The Great Herbs: The malaria buster
by Gao Yuxin

A mosquito bites you when you're not paying attention. Over the next 10 to 15 days, you begin to experience fever, headaches and chills. However, you think it's just a common cold, and you don't take it seriously. In the following days, the illness becomes more and more serious, even life-threatening.

You have no idea what's going on until the doctor tells you that you have malaria, a disease caused by parasites transmitted to people through the bites of infected female Anopheles mosquitoes. 

Children with severe malaria frequently develop one or more of the following symptoms: severe anemia, respiratory distress in relation to metabolic acidosis, or cerebral malaria. In adults, multi-organ failure is also frequent.

According to the World Health Organization, there were an estimated 229 million malaria cases worldwide, and the estimated number of malaria deaths stood at 409,000 in 2019. The African continent carries a disproportionately high share of the global malaria burden. In that same year, the continent was home to 94 percent of malaria cases and deaths.

The Anopheles maculipennis. /Getty

The Anopheles maculipennis. /Getty

The human species has suffered from malaria for thousands of years, but humankind has never surrendered to the disease.

In 1820, French chemists Pelletier and Caventou isolated quinine, the active ingredient against malaria, from cinchona bark. However, traditional anti-malarial drugs are not as effective as they used to be because the parasite has developed resistance.

In the 1970s, Chinese scientist Tu Youyou's team successfully extracted artemisinin from the Sweet sagebrush (Artemesia annua) plant, which won her the 2015 Nobel Prize in Physiology of Medicine.

The World Health Organization (WHO) recommends artemisinin-based combination therapy to treat uncomplicated malaria due to Plasmodium falciparum. 

An inset of a portrait of China's Youyou Tu juxtaposed next to an illustration describing her work during a press conference of the Nobel Committee on October 5, 2015. /VCG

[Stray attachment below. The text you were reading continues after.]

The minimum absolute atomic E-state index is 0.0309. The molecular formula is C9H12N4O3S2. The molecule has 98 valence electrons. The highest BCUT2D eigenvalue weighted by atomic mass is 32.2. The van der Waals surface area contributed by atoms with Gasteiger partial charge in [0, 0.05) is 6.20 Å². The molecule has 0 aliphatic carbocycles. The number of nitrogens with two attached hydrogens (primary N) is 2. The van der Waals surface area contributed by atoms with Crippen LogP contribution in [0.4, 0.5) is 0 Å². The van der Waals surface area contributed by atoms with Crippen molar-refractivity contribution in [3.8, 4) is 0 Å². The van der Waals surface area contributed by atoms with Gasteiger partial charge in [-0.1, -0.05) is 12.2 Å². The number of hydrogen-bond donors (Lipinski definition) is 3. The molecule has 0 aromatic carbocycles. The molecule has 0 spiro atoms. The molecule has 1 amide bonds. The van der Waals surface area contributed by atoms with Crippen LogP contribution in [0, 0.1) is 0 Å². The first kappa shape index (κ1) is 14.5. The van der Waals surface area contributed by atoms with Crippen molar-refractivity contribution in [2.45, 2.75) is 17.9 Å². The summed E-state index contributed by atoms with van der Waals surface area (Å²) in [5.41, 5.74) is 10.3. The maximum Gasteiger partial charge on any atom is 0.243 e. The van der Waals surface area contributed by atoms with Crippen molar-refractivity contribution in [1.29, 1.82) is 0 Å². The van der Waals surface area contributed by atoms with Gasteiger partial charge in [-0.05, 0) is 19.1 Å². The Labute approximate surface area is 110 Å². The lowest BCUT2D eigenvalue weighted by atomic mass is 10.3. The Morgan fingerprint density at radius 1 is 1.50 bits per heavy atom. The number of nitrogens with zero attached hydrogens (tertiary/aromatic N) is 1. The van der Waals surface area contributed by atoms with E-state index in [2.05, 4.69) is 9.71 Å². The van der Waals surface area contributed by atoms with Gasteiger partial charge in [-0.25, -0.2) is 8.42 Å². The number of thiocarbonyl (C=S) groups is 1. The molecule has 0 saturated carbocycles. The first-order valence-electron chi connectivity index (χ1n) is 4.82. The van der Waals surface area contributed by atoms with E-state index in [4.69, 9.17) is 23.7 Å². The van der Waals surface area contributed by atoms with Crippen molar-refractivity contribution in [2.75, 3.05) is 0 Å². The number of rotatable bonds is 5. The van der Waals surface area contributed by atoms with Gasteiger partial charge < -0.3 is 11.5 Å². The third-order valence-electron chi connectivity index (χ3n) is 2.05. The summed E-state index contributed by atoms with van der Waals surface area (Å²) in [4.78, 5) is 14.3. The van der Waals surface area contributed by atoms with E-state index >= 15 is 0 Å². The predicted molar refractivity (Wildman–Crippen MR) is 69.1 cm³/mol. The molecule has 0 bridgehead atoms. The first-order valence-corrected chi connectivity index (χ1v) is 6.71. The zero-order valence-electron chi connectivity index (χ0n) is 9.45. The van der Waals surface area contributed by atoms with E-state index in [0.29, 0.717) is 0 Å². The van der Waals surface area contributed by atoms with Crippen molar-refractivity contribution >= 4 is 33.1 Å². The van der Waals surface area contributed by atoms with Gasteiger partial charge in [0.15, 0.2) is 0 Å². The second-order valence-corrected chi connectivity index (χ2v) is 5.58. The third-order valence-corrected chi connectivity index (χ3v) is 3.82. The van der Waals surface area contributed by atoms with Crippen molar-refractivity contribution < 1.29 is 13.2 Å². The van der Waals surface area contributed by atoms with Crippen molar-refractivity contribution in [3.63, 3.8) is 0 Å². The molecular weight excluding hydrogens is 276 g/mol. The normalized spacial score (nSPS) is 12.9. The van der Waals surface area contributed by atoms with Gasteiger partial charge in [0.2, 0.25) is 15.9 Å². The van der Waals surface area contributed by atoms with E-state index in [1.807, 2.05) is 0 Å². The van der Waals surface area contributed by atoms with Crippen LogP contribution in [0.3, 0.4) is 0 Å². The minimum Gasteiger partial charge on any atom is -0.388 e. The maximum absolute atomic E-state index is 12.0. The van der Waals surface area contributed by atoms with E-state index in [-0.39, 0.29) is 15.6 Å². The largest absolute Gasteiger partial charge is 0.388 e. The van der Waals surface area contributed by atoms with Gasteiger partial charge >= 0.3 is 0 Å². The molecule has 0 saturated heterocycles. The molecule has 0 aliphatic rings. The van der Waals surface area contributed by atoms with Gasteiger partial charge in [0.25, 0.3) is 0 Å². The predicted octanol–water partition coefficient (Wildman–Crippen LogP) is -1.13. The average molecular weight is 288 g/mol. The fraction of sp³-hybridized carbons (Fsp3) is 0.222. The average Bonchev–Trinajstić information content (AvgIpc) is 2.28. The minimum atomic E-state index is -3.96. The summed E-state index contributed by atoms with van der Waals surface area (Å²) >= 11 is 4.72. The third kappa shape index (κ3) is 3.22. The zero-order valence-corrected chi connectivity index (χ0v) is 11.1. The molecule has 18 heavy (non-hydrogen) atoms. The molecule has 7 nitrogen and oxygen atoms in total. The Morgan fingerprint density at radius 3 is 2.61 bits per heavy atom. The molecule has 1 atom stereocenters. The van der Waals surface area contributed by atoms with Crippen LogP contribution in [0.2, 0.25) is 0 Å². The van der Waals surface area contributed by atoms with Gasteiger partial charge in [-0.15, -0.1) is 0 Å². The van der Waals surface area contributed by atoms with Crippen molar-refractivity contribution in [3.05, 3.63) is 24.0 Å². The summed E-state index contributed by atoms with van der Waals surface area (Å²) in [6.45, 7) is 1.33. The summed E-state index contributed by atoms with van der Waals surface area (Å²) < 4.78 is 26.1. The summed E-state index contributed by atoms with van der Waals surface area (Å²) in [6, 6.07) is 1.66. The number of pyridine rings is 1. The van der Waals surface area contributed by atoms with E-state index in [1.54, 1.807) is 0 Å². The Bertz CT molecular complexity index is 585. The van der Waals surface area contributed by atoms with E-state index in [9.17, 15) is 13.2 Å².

An inset of a portrait of China's Youyou Tu juxtaposed next to an illustration describing her work during a press conference of the Nobel Committee on October 5, 2015. /VCG

Artemisinin is extracted from the Sweet sagebrush plant, which is called "Huanghuahao" in Chinese.

Because Artemisinin ("Qinghaosu" in Chinese) and Celery Sagebrush ("Qinghao" in Chinese) have similar Chinese names, it's often mistakenly believed to be extracted from Celery Sagebrush.

At the most critical moment of research and development, Tu Youyou was inspired by ancient Chinese medicine literature.

Tu Youyou and other scholars determined that the plant "Qinghao" recorded in ancient books refers to Sweet sagebrush rather than Celery Sagebrush through textual research of ancient medical literature, comparison of original plants, chemical composition, pharmacological action and curative effect, etc.

Sweet sagebrush. /VCG

Sweet sagebrush. /VCG

"Qinghao" mainly treats tuberculosis, malaria, chills and fever, swollen and painful gums, diarrhea and so on, according to "Compendium of Materia Medica." 

According to "Chinese pharmacopeia," "Qinghao," which has a bitter taste and a cool nature, is the dry aboveground part of the Sweet sagebrush plant.

It grows in wilderness, hillside, roadside and river banks. It is found in most parts of the country.

Herbs. /VCG

Herbs. /VCG

About 'The Great Herbs' series:

Chinese herbal medicine is the precious legacy of the Chinese people's struggle against diseases for thousands of years and the essence of Chinese culture accumulated over this time. The "Compendium of Materia Medica," written by Li Shizhen, is a valuable heritage of ancient Chinese medicine and botany that has played a significant role in promoting the development of medicine and pharmaceuticals in China and even the world. In this series, CGTN explores some of the great herbs mentioned in the book. 

For more:

The Great Herbs: The first of China's nine immortal herbs

The Great Herbs: The buster of blood

The Great Herbs: Flowers with two colors

The Great Herbs: The king of hundreds of herbs

The Great Herbs: Ancient 'mushroom of immortality' on rotten woods

The Great Herbs: Herb with a fishy taste

The Great Herbs: Licorice 'the old man' in the kingdom of medicine

The Great Herbs: Red arrows

The Great Herbs: Heal-all herb withers in summer

The Great Herbs: From natural dye to herbal medicine

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